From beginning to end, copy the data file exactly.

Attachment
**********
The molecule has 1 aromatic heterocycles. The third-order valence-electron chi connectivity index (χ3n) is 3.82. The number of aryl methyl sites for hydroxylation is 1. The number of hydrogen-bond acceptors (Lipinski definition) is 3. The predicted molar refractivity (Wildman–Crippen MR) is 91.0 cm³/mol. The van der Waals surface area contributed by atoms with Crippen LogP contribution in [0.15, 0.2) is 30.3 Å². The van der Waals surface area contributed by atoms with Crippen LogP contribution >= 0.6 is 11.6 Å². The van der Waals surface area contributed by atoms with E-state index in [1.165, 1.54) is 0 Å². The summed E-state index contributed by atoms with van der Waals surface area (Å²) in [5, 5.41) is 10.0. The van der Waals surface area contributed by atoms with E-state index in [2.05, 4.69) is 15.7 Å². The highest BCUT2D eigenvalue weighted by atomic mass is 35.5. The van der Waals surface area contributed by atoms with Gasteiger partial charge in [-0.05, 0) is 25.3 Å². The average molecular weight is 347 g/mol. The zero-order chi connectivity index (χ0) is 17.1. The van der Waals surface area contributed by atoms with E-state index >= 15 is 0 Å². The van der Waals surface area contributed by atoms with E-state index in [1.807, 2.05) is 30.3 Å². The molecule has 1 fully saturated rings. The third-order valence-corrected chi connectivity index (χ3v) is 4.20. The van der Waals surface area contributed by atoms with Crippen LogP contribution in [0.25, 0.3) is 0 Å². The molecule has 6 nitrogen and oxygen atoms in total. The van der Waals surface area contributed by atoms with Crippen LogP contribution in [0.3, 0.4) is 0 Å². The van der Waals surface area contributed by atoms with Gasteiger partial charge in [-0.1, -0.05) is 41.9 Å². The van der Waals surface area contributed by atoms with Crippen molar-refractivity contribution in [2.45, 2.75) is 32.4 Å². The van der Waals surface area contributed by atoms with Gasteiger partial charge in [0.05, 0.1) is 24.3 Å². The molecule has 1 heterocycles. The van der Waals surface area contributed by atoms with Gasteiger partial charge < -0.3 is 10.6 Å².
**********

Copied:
The molecule has 1 aromatic heterocycles. The third-order valence-electron chi connectivity index (χ3n) is 3.82. The number of aryl methyl sites for hydroxylation is 1. The number of hydrogen-bond acceptors (Lipinski definition) is 3. The predicted molar refractivity (Wildman–Crippen MR) is 91.0 cm³/mol. The van der Waals surface area contributed by atoms with Crippen LogP contribution in [0.15, 0.2) is 30.3 Å². The van der Waals surface area contributed by atoms with Crippen LogP contribution >= 0.6 is 11.6 Å². The van der Waals surface area contributed by atoms with E-state index in [1.165, 1.54) is 0 Å². The summed E-state index contributed by atoms with van der Waals surface area (Å²) in [5, 5.41) is 10.0. The van der Waals surface area contributed by atoms with E-state index in [2.05, 4.69) is 15.7 Å². The highest BCUT2D eigenvalue weighted by atomic mass is 35.5. The van der Waals surface area contributed by atoms with Gasteiger partial charge in [-0.05, 0) is 25.3 Å². The average molecular weight is 347 g/mol. The zero-order chi connectivity index (χ0) is 17.1. The van der Waals surface area contributed by atoms with E-state index >= 15 is 0 Å². The van der Waals surface area contributed by atoms with E-state index in [1.807, 2.05) is 30.3 Å². The molecule has 1 fully saturated rings. The third-order valence-corrected chi connectivity index (χ3v) is 4.20. The van der Waals surface area contributed by atoms with Crippen LogP contribution in [0.25, 0.3) is 0 Å². The molecule has 6 nitrogen and oxygen atoms in total. The van der Waals surface area contributed by atoms with Crippen LogP contribution in [0.3, 0.4) is 0 Å². The van der Waals surface area contributed by atoms with Gasteiger partial charge in [-0.1, -0.05) is 41.9 Å². The van der Waals surface area contributed by atoms with Crippen molar-refractivity contribution in [2.45, 2.75) is 32.4 Å². The van der Waals surface area contributed by atoms with Gasteiger partial charge in [0.05, 0.1) is 24.3 Å². The molecule has 1 heterocycles. The van der Waals surface area contributed by atoms with Gasteiger partial charge < -0.3 is 10.6 Å².